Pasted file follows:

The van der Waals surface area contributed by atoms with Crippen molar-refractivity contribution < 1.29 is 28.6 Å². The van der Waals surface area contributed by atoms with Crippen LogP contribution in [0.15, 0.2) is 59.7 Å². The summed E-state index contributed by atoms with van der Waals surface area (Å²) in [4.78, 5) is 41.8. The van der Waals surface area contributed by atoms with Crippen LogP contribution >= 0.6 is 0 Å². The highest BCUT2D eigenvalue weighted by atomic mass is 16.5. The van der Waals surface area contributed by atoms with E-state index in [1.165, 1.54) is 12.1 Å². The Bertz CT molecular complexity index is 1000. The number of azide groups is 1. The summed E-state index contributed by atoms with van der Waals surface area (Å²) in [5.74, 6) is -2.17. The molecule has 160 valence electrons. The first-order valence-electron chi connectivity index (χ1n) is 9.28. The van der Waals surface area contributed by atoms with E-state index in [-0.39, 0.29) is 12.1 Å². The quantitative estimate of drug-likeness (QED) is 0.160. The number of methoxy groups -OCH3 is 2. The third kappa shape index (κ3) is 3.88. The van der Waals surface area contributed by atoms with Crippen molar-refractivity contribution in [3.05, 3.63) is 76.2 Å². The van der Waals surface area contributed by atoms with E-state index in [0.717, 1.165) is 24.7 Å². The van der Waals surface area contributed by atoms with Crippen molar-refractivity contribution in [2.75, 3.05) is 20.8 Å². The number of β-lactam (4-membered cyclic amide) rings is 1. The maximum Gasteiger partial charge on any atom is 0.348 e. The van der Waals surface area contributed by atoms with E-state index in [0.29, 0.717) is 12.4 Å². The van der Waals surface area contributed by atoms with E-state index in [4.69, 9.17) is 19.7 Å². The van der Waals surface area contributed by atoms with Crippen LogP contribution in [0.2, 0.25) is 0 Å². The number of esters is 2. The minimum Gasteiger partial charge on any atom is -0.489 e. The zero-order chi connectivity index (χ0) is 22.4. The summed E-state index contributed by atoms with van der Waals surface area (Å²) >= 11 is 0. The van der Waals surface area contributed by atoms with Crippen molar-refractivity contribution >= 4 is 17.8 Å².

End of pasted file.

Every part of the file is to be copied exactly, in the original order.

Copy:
The van der Waals surface area contributed by atoms with Crippen molar-refractivity contribution < 1.29 is 28.6 Å². The van der Waals surface area contributed by atoms with Crippen LogP contribution in [0.15, 0.2) is 59.7 Å². The summed E-state index contributed by atoms with van der Waals surface area (Å²) in [4.78, 5) is 41.8. The van der Waals surface area contributed by atoms with Crippen LogP contribution >= 0.6 is 0 Å². The highest BCUT2D eigenvalue weighted by atomic mass is 16.5. The van der Waals surface area contributed by atoms with E-state index in [1.165, 1.54) is 12.1 Å². The Bertz CT molecular complexity index is 1000. The number of azide groups is 1. The summed E-state index contributed by atoms with van der Waals surface area (Å²) in [5.74, 6) is -2.17. The molecule has 160 valence electrons. The first-order valence-electron chi connectivity index (χ1n) is 9.28. The van der Waals surface area contributed by atoms with E-state index in [-0.39, 0.29) is 12.1 Å². The quantitative estimate of drug-likeness (QED) is 0.160. The number of methoxy groups -OCH3 is 2. The third kappa shape index (κ3) is 3.88. The van der Waals surface area contributed by atoms with Crippen molar-refractivity contribution in [3.05, 3.63) is 76.2 Å². The van der Waals surface area contributed by atoms with E-state index in [0.717, 1.165) is 24.7 Å². The van der Waals surface area contributed by atoms with Crippen molar-refractivity contribution in [2.75, 3.05) is 20.8 Å². The number of β-lactam (4-membered cyclic amide) rings is 1. The maximum Gasteiger partial charge on any atom is 0.348 e. The van der Waals surface area contributed by atoms with E-state index in [0.29, 0.717) is 12.4 Å². The van der Waals surface area contributed by atoms with E-state index in [4.69, 9.17) is 19.7 Å². The van der Waals surface area contributed by atoms with Crippen LogP contribution in [0.2, 0.25) is 0 Å². The number of esters is 2. The minimum Gasteiger partial charge on any atom is -0.489 e. The zero-order chi connectivity index (χ0) is 22.4. The summed E-state index contributed by atoms with van der Waals surface area (Å²) >= 11 is 0. The van der Waals surface area contributed by atoms with Crippen molar-refractivity contribution >= 4 is 17.8 Å².